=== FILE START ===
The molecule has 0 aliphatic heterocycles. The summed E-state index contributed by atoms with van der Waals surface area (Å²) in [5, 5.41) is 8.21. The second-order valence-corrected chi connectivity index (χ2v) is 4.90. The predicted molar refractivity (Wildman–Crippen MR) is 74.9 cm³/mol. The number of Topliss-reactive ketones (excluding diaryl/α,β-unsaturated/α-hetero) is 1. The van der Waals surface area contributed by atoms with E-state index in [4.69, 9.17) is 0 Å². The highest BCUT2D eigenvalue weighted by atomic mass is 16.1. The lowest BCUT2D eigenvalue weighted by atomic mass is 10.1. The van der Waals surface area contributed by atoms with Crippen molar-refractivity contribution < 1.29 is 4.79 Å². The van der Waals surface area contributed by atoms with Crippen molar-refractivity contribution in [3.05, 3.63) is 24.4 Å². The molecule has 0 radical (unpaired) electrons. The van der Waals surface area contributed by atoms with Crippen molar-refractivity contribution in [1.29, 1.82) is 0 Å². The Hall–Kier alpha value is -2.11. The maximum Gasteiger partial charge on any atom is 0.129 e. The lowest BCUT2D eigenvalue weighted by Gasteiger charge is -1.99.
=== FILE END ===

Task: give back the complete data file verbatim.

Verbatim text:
The molecule has 0 aliphatic heterocycles. The summed E-state index contributed by atoms with van der Waals surface area (Å²) in [5, 5.41) is 8.21. The second-order valence-corrected chi connectivity index (χ2v) is 4.90. The predicted molar refractivity (Wildman–Crippen MR) is 74.9 cm³/mol. The number of Topliss-reactive ketones (excluding diaryl/α,β-unsaturated/α-hetero) is 1. The van der Waals surface area contributed by atoms with E-state index in [4.69, 9.17) is 0 Å². The highest BCUT2D eigenvalue weighted by atomic mass is 16.1. The lowest BCUT2D eigenvalue weighted by atomic mass is 10.1. The van der Waals surface area contributed by atoms with Crippen molar-refractivity contribution < 1.29 is 4.79 Å². The van der Waals surface area contributed by atoms with Crippen molar-refractivity contribution in [3.05, 3.63) is 24.4 Å². The molecule has 0 radical (unpaired) electrons. The van der Waals surface area contributed by atoms with Crippen molar-refractivity contribution in [1.29, 1.82) is 0 Å². The Hall–Kier alpha value is -2.11. The maximum Gasteiger partial charge on any atom is 0.129 e. The lowest BCUT2D eigenvalue weighted by Gasteiger charge is -1.99.